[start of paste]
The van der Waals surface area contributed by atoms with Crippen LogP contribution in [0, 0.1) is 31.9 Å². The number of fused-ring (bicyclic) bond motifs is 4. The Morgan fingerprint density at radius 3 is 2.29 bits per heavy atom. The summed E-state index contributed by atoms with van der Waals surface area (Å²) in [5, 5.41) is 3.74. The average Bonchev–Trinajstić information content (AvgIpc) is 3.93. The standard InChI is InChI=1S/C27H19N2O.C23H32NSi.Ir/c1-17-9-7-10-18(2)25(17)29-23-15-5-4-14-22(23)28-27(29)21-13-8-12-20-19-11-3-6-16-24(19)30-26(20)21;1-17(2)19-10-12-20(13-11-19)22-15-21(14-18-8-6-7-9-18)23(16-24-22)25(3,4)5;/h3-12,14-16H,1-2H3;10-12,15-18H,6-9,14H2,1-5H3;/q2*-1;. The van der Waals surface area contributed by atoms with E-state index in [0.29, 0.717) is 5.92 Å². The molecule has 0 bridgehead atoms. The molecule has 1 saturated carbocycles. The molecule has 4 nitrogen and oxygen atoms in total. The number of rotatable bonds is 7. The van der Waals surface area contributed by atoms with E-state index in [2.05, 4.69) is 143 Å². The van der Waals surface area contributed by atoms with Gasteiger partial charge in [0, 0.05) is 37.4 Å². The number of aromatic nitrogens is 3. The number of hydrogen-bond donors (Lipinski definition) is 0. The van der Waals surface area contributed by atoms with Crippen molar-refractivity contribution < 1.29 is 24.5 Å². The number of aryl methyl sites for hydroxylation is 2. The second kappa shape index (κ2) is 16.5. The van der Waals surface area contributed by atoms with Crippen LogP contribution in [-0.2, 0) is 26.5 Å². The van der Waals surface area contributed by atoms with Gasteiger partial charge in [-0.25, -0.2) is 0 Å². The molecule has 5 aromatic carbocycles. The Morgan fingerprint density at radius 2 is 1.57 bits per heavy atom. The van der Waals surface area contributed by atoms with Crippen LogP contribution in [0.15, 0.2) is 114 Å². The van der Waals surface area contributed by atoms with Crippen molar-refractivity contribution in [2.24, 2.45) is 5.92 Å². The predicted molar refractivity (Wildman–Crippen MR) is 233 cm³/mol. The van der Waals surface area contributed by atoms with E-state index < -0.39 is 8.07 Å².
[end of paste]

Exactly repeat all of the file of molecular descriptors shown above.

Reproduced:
The van der Waals surface area contributed by atoms with Crippen LogP contribution in [0, 0.1) is 31.9 Å². The number of fused-ring (bicyclic) bond motifs is 4. The Morgan fingerprint density at radius 3 is 2.29 bits per heavy atom. The summed E-state index contributed by atoms with van der Waals surface area (Å²) in [5, 5.41) is 3.74. The average Bonchev–Trinajstić information content (AvgIpc) is 3.93. The standard InChI is InChI=1S/C27H19N2O.C23H32NSi.Ir/c1-17-9-7-10-18(2)25(17)29-23-15-5-4-14-22(23)28-27(29)21-13-8-12-20-19-11-3-6-16-24(19)30-26(20)21;1-17(2)19-10-12-20(13-11-19)22-15-21(14-18-8-6-7-9-18)23(16-24-22)25(3,4)5;/h3-12,14-16H,1-2H3;10-12,15-18H,6-9,14H2,1-5H3;/q2*-1;. The van der Waals surface area contributed by atoms with E-state index in [0.29, 0.717) is 5.92 Å². The molecule has 0 bridgehead atoms. The molecule has 1 saturated carbocycles. The molecule has 4 nitrogen and oxygen atoms in total. The number of rotatable bonds is 7. The van der Waals surface area contributed by atoms with E-state index in [2.05, 4.69) is 143 Å². The van der Waals surface area contributed by atoms with Gasteiger partial charge in [0, 0.05) is 37.4 Å². The number of aromatic nitrogens is 3. The number of hydrogen-bond donors (Lipinski definition) is 0. The van der Waals surface area contributed by atoms with Crippen molar-refractivity contribution < 1.29 is 24.5 Å². The number of aryl methyl sites for hydroxylation is 2. The second kappa shape index (κ2) is 16.5. The van der Waals surface area contributed by atoms with Crippen LogP contribution in [-0.2, 0) is 26.5 Å². The van der Waals surface area contributed by atoms with Gasteiger partial charge in [-0.25, -0.2) is 0 Å². The molecule has 5 aromatic carbocycles. The Morgan fingerprint density at radius 2 is 1.57 bits per heavy atom. The van der Waals surface area contributed by atoms with Crippen LogP contribution in [0.15, 0.2) is 114 Å². The van der Waals surface area contributed by atoms with Crippen molar-refractivity contribution in [2.24, 2.45) is 5.92 Å². The predicted molar refractivity (Wildman–Crippen MR) is 233 cm³/mol. The van der Waals surface area contributed by atoms with E-state index < -0.39 is 8.07 Å².